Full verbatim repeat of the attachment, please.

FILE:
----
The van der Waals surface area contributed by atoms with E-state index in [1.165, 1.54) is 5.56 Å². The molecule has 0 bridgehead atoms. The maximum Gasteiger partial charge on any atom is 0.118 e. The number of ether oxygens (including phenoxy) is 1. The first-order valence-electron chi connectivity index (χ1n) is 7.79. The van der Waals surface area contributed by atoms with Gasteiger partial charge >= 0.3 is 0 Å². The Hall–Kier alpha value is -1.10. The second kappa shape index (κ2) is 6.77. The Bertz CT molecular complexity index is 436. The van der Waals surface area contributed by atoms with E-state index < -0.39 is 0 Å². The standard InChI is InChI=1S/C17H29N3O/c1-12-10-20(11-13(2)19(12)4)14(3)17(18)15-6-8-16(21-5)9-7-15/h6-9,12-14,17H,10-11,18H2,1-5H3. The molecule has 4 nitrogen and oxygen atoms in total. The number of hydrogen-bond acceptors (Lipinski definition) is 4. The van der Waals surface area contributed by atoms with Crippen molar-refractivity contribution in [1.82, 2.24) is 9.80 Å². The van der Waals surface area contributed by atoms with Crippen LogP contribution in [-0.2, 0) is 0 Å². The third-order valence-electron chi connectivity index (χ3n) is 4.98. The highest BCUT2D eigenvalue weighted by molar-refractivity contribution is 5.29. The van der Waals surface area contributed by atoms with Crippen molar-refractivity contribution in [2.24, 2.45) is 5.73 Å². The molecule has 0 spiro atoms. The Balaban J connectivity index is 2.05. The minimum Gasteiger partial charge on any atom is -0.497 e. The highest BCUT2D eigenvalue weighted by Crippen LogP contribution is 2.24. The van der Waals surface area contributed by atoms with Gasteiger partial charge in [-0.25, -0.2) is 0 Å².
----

The van der Waals surface area contributed by atoms with E-state index in [1.165, 1.54) is 5.56 Å². The molecule has 0 bridgehead atoms. The maximum Gasteiger partial charge on any atom is 0.118 e. The number of ether oxygens (including phenoxy) is 1. The first-order valence-electron chi connectivity index (χ1n) is 7.79. The van der Waals surface area contributed by atoms with Gasteiger partial charge >= 0.3 is 0 Å². The Hall–Kier alpha value is -1.10. The second kappa shape index (κ2) is 6.77. The Bertz CT molecular complexity index is 436. The van der Waals surface area contributed by atoms with E-state index < -0.39 is 0 Å². The standard InChI is InChI=1S/C17H29N3O/c1-12-10-20(11-13(2)19(12)4)14(3)17(18)15-6-8-16(21-5)9-7-15/h6-9,12-14,17H,10-11,18H2,1-5H3. The molecule has 4 nitrogen and oxygen atoms in total. The number of hydrogen-bond acceptors (Lipinski definition) is 4. The van der Waals surface area contributed by atoms with Crippen molar-refractivity contribution in [1.82, 2.24) is 9.80 Å². The van der Waals surface area contributed by atoms with Crippen LogP contribution in [-0.2, 0) is 0 Å². The third-order valence-electron chi connectivity index (χ3n) is 4.98. The highest BCUT2D eigenvalue weighted by molar-refractivity contribution is 5.29. The van der Waals surface area contributed by atoms with Crippen molar-refractivity contribution in [2.24, 2.45) is 5.73 Å². The molecule has 0 spiro atoms. The Balaban J connectivity index is 2.05. The minimum Gasteiger partial charge on any atom is -0.497 e. The highest BCUT2D eigenvalue weighted by Crippen LogP contribution is 2.24. The van der Waals surface area contributed by atoms with Gasteiger partial charge in [-0.25, -0.2) is 0 Å².